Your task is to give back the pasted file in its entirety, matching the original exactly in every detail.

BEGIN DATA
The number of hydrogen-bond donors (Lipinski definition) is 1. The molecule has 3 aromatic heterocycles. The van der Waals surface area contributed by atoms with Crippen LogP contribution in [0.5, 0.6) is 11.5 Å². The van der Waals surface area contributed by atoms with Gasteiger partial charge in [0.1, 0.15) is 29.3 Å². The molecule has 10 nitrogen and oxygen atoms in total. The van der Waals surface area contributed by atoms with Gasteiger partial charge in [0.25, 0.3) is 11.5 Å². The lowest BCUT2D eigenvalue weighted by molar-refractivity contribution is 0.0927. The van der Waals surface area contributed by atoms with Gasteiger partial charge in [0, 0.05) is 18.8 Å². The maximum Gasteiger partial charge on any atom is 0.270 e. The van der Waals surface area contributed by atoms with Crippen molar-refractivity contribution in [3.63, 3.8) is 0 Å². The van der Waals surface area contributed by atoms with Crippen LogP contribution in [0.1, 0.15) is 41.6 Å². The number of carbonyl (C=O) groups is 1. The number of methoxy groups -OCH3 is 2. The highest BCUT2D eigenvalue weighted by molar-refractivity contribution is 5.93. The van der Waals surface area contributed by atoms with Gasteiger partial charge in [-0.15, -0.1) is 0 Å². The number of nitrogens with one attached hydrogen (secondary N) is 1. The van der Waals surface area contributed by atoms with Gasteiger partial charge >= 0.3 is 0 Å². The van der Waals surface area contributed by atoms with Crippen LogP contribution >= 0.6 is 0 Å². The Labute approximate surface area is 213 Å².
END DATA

The number of hydrogen-bond donors (Lipinski definition) is 1. The molecule has 3 aromatic heterocycles. The van der Waals surface area contributed by atoms with Crippen LogP contribution in [0.5, 0.6) is 11.5 Å². The van der Waals surface area contributed by atoms with Gasteiger partial charge in [0.1, 0.15) is 29.3 Å². The molecule has 10 nitrogen and oxygen atoms in total. The van der Waals surface area contributed by atoms with Gasteiger partial charge in [0.25, 0.3) is 11.5 Å². The lowest BCUT2D eigenvalue weighted by molar-refractivity contribution is 0.0927. The van der Waals surface area contributed by atoms with Gasteiger partial charge in [0, 0.05) is 18.8 Å². The maximum Gasteiger partial charge on any atom is 0.270 e. The van der Waals surface area contributed by atoms with Crippen molar-refractivity contribution in [3.63, 3.8) is 0 Å². The van der Waals surface area contributed by atoms with Crippen LogP contribution in [0.1, 0.15) is 41.6 Å². The number of carbonyl (C=O) groups is 1. The number of methoxy groups -OCH3 is 2. The highest BCUT2D eigenvalue weighted by molar-refractivity contribution is 5.93. The van der Waals surface area contributed by atoms with Gasteiger partial charge in [-0.15, -0.1) is 0 Å². The number of nitrogens with one attached hydrogen (secondary N) is 1. The van der Waals surface area contributed by atoms with Gasteiger partial charge >= 0.3 is 0 Å². The van der Waals surface area contributed by atoms with Crippen LogP contribution >= 0.6 is 0 Å². The Labute approximate surface area is 213 Å².